Expanding Agroforestry Across Ixcan, Guatemala

Antonio Chipel, an EcoLogic field technician in Guatemala, shows how the natural compost of decaying Inga leaves helps retain moisture in the soil.

Antonio Chipel, an EcoLogic field technician in Guatemala, shows how the natural compost of decaying Inga leaves helps retain moisture in the soil.

Farmers in the municipality of Ixcán in Northwest Guatemala are working with EcoLogic to measure the success of their agroforestry parcels. In November 2012, local farmers worked with an EcoLogic team to collect data from over 130 EcoLogic-supported agroforestry plots and establish a baseline to measure and monitor how the land is adapting.

Agroforestry—specifically alley-cropping or planting food crops with trees, in this case—is a farming approach that prevents soil erosion, enhances soil fertility, reduces pesticide use, and increases crop yields. EcoLogic has been working with local partners in Guatemala and Honduras for several years, promoting agroforestry as a solution to traditional slash and burn agriculture which destroys forest and habitat, releases greenhouse gases, and renders the newly claimed farmland unusable in just a few years time.

Recognition has grown throughout the region for the important role agroforestry can play in addressing the interrelated challenges of deforestation and lack of food security—however it is still underutilized. Based on nearly 10 years of experience with this approach, EcoLogic has been ramping up its agroforestry program. Ixcán is just one of three regions in Central America where we are collaborating with local partners to develop and expand this agricultural practice.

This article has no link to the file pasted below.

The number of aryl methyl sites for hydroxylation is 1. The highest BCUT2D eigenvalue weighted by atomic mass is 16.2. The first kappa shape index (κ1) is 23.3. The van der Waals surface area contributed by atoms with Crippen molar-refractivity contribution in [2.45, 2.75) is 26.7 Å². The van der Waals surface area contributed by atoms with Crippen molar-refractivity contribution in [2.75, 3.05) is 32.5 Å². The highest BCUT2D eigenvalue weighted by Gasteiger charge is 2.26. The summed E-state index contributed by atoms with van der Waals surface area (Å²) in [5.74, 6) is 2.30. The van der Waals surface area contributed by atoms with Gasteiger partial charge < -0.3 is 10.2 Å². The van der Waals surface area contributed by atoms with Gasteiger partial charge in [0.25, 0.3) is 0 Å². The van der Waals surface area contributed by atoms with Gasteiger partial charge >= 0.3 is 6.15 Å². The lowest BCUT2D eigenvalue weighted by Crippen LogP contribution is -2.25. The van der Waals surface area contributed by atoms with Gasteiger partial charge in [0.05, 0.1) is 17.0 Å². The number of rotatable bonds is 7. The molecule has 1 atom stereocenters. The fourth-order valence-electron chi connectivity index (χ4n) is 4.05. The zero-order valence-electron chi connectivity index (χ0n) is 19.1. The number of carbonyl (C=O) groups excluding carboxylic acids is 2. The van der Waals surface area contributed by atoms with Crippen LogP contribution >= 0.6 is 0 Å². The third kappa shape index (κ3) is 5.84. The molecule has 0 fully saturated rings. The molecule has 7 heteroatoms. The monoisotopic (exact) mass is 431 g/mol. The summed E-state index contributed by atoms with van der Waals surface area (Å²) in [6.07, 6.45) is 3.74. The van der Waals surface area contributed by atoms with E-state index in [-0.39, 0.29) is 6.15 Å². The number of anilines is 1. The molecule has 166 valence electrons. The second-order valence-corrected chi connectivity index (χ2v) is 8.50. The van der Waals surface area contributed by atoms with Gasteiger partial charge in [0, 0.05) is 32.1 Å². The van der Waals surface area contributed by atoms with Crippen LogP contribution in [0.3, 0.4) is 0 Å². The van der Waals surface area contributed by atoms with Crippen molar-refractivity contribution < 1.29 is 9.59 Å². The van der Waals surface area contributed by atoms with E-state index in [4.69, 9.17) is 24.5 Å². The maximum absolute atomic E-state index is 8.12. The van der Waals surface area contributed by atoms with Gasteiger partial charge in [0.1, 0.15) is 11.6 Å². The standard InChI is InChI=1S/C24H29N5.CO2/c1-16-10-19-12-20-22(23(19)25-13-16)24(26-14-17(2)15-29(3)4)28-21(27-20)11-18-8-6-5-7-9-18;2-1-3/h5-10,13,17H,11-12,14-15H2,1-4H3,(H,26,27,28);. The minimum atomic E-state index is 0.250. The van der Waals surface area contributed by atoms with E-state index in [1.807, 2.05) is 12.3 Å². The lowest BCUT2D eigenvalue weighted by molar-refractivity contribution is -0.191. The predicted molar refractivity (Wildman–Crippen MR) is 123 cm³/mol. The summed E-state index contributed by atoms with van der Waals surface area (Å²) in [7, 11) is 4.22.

The team that collected the data consisted of EcoLogic regional staff, field technicians, a US-based volunteer, Ixcán community members, and local university students who joined the group. They received training from EcoLogic in the techniques and instruments to be used for each plot.

At each site, team members collected data on the size and location of the plots, the height, diameter and health of the Inga trees, and the type of crops grown both on the plot and adjacent farmland. Geographical and environmental characteristics including altitude, land gradient, soil quality, water sources, and types of vegetation present were also gathered.

All the plots surveyed are using the Inga tree (Inga edulis), and support the production of corn. EcoLogic hopes to encourage crop diversification as the program expands. The current approach on the plots is to heavily prune the Inga trees before corn planting season to provide ample sunlight for the corn crop, and a source of firewood for the home.

One exciting development confirmed is that farmers have taken to growing Inga trees to seed-bearing age, and are planting Inga with shade-loving cardamom at a small scale. Sale of the spice provides an important source of income for these subsistence farmers. This interplanting with Inga further proves there is rising demand for new agroforestry plots.

EcoLogic is in a strategic position to work hand-in-hand with farmers to identify and then take advantage of the enabling conditions that will allow alley-cropping to become more widely available to and desirable among smallholder farmers. Later this year, EcoLogic plans to collect similar data at our third site slated for agroforestry expansion in Northern Honduras.